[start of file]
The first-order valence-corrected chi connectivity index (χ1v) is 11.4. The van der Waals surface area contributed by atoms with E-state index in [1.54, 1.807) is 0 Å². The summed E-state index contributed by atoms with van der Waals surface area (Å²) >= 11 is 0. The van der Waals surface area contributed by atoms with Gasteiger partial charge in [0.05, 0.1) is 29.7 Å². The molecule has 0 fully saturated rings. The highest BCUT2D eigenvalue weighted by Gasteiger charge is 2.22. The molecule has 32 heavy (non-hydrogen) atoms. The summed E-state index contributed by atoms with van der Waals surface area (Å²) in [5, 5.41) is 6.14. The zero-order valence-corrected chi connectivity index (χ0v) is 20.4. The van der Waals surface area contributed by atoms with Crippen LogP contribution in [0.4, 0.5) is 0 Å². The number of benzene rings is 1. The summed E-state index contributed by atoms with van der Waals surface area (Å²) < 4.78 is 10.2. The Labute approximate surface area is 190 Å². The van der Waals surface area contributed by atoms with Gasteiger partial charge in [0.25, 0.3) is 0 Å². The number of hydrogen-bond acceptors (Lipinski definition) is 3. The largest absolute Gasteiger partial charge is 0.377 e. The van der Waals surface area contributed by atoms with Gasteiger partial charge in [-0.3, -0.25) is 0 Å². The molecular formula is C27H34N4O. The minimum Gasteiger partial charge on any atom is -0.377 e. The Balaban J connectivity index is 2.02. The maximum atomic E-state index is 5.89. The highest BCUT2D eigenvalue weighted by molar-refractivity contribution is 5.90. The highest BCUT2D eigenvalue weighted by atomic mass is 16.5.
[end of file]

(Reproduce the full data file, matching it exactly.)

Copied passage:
The first-order valence-corrected chi connectivity index (χ1v) is 11.4. The van der Waals surface area contributed by atoms with E-state index in [1.54, 1.807) is 0 Å². The summed E-state index contributed by atoms with van der Waals surface area (Å²) >= 11 is 0. The van der Waals surface area contributed by atoms with Gasteiger partial charge in [0.05, 0.1) is 29.7 Å². The molecule has 0 fully saturated rings. The highest BCUT2D eigenvalue weighted by Gasteiger charge is 2.22. The molecule has 32 heavy (non-hydrogen) atoms. The summed E-state index contributed by atoms with van der Waals surface area (Å²) in [5, 5.41) is 6.14. The zero-order valence-corrected chi connectivity index (χ0v) is 20.4. The van der Waals surface area contributed by atoms with Crippen LogP contribution in [0.4, 0.5) is 0 Å². The number of benzene rings is 1. The summed E-state index contributed by atoms with van der Waals surface area (Å²) < 4.78 is 10.2. The Labute approximate surface area is 190 Å². The van der Waals surface area contributed by atoms with Gasteiger partial charge in [0.25, 0.3) is 0 Å². The number of hydrogen-bond acceptors (Lipinski definition) is 3. The largest absolute Gasteiger partial charge is 0.377 e. The van der Waals surface area contributed by atoms with Gasteiger partial charge in [-0.3, -0.25) is 0 Å². The molecular formula is C27H34N4O. The minimum Gasteiger partial charge on any atom is -0.377 e. The Balaban J connectivity index is 2.02. The maximum atomic E-state index is 5.89. The highest BCUT2D eigenvalue weighted by molar-refractivity contribution is 5.90. The highest BCUT2D eigenvalue weighted by atomic mass is 16.5.